He held her close to him once more and kissed the top of her head. “Dear, Stephanie, Eileen’s death was not your fault. What you described is entirely typical of some blood disorders. A patient can live for years and suddenly get very sick and die. I’ve seen it happen.”
“Oh, Aaron,” she said as tears began to stream from her eyes once more, “can what you say be true?” Dare she hope Eileen’s death was not her fault?
He pulled back from her. “Stephanie, your sister’s death was not your fault, nor was it the fault of her physicians. I can assure you of that. In fact, if Eileen survived for years with her blood disease, then I would say she’d received extremely good care, and you were blessed to have had her with you as long as you did.”
She dabbed at her eyes and wiped her nose. “But Papa and Mama said it was my fault. They said I killed her. They moved away and left me alone in Aberdeen because they couldn’t stand to look upon the girl who’d killed their daughter.”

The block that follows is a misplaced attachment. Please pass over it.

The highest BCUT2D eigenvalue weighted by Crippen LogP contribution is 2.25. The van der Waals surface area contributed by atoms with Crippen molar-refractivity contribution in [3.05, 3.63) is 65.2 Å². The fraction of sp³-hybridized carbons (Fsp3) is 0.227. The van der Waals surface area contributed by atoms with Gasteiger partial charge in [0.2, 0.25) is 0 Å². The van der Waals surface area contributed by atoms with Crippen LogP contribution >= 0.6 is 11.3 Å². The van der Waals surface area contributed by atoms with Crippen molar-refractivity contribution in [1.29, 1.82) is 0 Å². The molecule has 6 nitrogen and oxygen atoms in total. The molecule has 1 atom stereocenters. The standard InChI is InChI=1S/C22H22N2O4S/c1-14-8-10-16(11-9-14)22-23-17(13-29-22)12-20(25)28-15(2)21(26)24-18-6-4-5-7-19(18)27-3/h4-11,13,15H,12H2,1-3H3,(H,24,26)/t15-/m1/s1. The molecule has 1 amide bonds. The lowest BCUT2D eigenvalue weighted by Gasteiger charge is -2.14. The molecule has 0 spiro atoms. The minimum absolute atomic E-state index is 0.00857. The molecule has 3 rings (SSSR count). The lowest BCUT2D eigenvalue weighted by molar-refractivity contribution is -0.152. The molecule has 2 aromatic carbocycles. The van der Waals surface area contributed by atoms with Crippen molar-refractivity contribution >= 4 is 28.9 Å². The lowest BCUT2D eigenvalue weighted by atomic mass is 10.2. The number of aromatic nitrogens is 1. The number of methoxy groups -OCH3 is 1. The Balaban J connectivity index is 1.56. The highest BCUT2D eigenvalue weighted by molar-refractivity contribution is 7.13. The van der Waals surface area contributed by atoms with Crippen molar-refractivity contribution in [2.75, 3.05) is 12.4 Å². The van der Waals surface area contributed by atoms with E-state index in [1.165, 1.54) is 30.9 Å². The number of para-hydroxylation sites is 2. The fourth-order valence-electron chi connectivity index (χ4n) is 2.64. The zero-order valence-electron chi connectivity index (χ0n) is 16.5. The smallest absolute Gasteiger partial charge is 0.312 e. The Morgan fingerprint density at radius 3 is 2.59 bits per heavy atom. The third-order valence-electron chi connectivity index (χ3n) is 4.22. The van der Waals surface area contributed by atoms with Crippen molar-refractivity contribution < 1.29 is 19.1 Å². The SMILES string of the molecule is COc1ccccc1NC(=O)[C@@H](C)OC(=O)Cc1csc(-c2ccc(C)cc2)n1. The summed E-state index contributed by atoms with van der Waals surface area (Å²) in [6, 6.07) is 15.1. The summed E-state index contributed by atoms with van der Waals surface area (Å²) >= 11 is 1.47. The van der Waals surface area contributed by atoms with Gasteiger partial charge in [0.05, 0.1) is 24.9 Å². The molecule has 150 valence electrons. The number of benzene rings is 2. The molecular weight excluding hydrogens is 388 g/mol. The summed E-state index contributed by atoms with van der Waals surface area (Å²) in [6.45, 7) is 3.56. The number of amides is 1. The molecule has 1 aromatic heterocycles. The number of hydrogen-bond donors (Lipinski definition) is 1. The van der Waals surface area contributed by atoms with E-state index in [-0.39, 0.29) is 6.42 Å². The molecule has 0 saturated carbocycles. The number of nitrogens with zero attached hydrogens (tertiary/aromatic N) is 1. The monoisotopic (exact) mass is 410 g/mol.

Aaron pulled her tight against himself and gently caressed her cheek. “Dear, God, what have they done to you? No wonder you mistrust doctors. No wonder you deny your inborn gifts for medicine. I am so, so sorry for your misunderstanding, Stephanie.”
He pulled back and took her face into his hands.
“Stephanie, you have got to believe me. Eileen died because God called her home. It was her time to go, and nothing you did made that time come any faster than it was meant to be. Blood diseases are extremely serious and usually quite deadly.”
“But Papa…Mama…they told me--”
He placed his thumbs over her lips as he continued to hold her face in his hands. “Parents can be wrong, Stephanie."
What a gripping bit of information the reader learns about Stephanie. Believe me, this bit of knowledge changes the readers total perception of Stephanie Porter. Her enjoyment of the book has now deepened, and she becomes a bigger part of Stephanie's life and a major cheerleader for her success.
In a nutshell, characters with great depth greatly enhance the reader's enjoyment of any story.
And isn't that what writing is all about?
Fran Shaff, Award-Winning Author